The Italian government is planning to introduce a new tax on big polluting cars such as sports utility vehicles (SUVs), a move which could benefit Turin-based Fiat but incur the wrath of other European countries.
Environment Minister Matteoli said taxes on the gas-guzzlers could be used to fund incentives for people to scrap old cars and buy more environmentally friendly ones.
Italian streets have traditionally swarmed with small runarounds, often Fiats, but in the last year SUVs such as the Porsche Cayenne and BMW X5 have taken off in popularity, often jamming narrow city roads.
“Taxing SUVs would not only be a tax on pollution but also on causing traffic jams,” Environment Minister Altero Matteoli said in an interview with Friday’s Corriere della Sera paper.
Petrol-hungry SUVs are pretty much the norm in the United States but have raised ire around Europe where environmentalists decry their emission levels and mayors moan that they are a hazard to pedestrians, cyclists and smaller cars.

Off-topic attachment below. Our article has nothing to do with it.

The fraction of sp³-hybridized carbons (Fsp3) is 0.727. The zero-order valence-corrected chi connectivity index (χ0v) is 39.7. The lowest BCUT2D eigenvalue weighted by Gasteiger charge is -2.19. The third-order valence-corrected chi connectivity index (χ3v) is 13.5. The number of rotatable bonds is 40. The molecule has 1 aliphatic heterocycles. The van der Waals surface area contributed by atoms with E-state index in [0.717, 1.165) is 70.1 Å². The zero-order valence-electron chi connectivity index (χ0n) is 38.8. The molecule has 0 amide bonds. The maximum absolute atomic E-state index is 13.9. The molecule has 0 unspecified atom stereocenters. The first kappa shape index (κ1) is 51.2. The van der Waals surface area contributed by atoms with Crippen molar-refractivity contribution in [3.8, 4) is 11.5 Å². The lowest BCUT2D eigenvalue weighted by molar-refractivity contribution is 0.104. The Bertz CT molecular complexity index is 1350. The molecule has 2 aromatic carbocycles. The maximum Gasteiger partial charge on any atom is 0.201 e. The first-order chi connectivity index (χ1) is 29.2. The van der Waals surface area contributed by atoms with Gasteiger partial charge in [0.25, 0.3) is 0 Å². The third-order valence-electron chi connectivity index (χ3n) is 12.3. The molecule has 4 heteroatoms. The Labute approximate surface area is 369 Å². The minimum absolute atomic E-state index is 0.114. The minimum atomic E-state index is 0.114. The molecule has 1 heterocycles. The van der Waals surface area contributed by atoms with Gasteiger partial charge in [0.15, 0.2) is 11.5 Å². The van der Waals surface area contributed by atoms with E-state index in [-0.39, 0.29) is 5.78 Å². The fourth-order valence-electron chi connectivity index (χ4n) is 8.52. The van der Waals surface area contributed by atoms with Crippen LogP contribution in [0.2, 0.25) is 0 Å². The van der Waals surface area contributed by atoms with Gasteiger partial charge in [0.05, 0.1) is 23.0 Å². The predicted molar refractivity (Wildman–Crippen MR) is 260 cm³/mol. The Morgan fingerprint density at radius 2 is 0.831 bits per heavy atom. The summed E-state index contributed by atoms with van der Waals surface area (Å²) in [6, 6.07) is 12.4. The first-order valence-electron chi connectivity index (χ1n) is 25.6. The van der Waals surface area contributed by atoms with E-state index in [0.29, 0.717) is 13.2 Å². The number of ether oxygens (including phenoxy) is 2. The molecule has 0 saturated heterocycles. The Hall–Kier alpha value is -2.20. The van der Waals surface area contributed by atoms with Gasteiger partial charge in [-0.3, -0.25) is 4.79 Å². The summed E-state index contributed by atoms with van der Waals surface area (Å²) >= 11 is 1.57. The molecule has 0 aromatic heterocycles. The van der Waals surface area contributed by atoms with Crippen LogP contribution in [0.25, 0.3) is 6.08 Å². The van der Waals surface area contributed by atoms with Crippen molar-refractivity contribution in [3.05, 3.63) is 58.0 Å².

Earlier this year, France proposed raising taxes on them but put the plan on hold when Germany argued the move protected French companies that make smaller cars, as does Fiat.
Matteoli said Italy’s Environment Ministry was working on a way of calculating road taxes depending on a car’s pollution level — the size of its engine, its registration year and the sort of fuel it uses.
That would again benefit Fiat, whose fuel-efficient Multijet diesel engine is one of Italy’s best sellers.
Matteoli said he could reintroduce incentives for people to scrap old cars which spew out more pollution than new ones.
“It isn’t fair to put a higher road tax on older cars that often belong to poorer people. (So we could) provide incentives for people wanting to change those cars, possibly using the money we get from taxing polluting cars,” he said.